Hard wired

The good news to come out of the pandemic was that Earth Overshoot Day, the day humanity has used up all the biological resources that our planet can generate in a year, arrived much later than usual in 2020; August 22nd, largely as a result of the pandemic’s limiting effect on human activity. Not since 2005 have we made it so far into the year before reaching the overshoot point. Unfortunately, as economies recover, despite governments’ talk of a green recovery, we are back to our old ways, this year’s Overshoot Day arrived only three days later than it did in 2019 on 29th July 2021. Our planet trashing ways seem to be hard wired into us.

We are just not taking climate change, biodiversity loss and not trashing the planet seriously. Two things this week illustrated this. A business contact alerted me to a change in petrol sold in this country; the standard (95 octane) petrol grade in Great Britain is moving from E5 to E10, she was concerned because her car, which was manufactured before 2011, cannot run on the new E10 petrol. E10 petrol contains up to 10% renewable ethanol, which, according to the Government website will help to reduce carbon dioxide (CO2) emissions associated with petrol vehicles and tackle climate change. When I think of tackle I think about rugby and being hit by an 18st prop forward. 10% renewable ethanol in petrol isn’t tackling climate change it is akin to trying to stop the South African pack with a feather duster.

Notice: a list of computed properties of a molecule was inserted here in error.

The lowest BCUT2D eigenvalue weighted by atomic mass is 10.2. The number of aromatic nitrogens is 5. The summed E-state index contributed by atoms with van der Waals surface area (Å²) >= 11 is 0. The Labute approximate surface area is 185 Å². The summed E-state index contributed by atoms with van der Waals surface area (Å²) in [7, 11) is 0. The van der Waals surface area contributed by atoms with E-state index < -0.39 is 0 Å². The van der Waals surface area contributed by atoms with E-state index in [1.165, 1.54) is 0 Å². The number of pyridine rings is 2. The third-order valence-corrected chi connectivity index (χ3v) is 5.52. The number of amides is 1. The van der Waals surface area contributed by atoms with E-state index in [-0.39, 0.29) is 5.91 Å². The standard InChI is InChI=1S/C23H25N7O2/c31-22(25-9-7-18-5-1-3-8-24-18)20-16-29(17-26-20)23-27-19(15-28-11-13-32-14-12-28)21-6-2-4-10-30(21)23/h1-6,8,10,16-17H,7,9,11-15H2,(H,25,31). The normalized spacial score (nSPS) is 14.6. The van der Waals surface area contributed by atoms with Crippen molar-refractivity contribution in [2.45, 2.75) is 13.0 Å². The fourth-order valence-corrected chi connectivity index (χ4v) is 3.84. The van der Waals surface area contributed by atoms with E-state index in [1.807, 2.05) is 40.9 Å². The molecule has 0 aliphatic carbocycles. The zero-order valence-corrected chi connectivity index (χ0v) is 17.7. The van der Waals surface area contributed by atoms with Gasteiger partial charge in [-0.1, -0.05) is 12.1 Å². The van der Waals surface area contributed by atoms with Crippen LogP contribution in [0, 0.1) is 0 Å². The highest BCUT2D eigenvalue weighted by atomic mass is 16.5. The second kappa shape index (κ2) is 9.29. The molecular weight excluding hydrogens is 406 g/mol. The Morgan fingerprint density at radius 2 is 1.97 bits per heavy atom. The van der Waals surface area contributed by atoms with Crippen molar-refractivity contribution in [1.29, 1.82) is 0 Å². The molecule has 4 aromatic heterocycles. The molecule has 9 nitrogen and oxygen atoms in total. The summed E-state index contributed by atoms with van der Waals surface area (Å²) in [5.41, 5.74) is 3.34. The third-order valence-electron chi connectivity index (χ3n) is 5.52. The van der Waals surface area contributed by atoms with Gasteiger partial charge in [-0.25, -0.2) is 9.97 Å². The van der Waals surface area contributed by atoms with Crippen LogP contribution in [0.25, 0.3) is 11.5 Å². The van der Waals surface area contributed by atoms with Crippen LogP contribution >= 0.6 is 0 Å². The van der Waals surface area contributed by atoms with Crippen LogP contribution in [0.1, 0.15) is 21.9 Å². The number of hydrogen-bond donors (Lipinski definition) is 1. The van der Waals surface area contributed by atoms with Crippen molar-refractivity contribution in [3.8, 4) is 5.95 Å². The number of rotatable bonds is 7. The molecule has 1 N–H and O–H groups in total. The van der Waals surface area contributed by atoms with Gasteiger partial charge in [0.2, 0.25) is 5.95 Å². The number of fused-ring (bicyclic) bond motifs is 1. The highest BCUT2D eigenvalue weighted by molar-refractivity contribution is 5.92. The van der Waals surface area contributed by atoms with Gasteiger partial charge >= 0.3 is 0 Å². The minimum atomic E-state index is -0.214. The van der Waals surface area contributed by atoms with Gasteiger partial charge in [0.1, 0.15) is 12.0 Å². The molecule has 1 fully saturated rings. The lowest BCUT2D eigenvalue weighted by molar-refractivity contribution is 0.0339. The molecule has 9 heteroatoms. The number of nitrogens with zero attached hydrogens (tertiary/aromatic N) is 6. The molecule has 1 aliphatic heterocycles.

The other thing was as the result of booking an electric car to rent for a month in two weeks’ time from Onto. I’m looking forward to driving around in a shiny Renault Zoe ZE50 Iconic R135 Rapid Charge, so have been researching charging points. I discovered that Tesco have installed free charging points in their store car parks. I got off the bus a few stops early one day on the way home to check out the charging points; there were two in a car park that takes over one hundred cars. That is tickling climate change not tackling it.

Only two post to go until I take delivery of my electric zero emissions car.

The benefits of going car free

Number 6 – Having a drink

I had a lovely lunch in the garden of the Cornish Vegan cafe in Truro on Friday and had a lager or two without having to worry about the alcohol content; I was getting the bus home.

A little ask

Writing and report reading is thirsty work, as is environmental campaigning and using public transport is expensive. If you would like to buy me a beer or a coffee, you can via this link – buy me a coffee.

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Be bee kind

No journeys this week; I have been ‘pinged’ by the NHS app and have been self-isolating. I am released at 23.59 on the 27th, I think I will set my alarm and pop out for a headtorch run at midnight.

Being stuck in meant I had plenty of time to read; however, it wasn’t until this morning that I read an article that had a Care Free Experience connection; The insect apocalypse: ‘Our world will grind to a halt without them’. What is the car connection? Well years ago, I remember on long trips the windscreen of the car would become covered with dead bugs, that no longer happens. It could be that better aerodynamics sweep them safely over the roof; I doubt that as there are no longer dead bugs sticking to the front of the car or in the radiator grill. The simple fact is that we have killed lots and lots of them with chemical sprays and by destroying their habitats. It is estimated that in 50 years we have got rid of 75% of them, which in turn means we are losing the animals that feed on them. In England, populations of the spotted flycatcher fell by 93% between 1967 and 2016.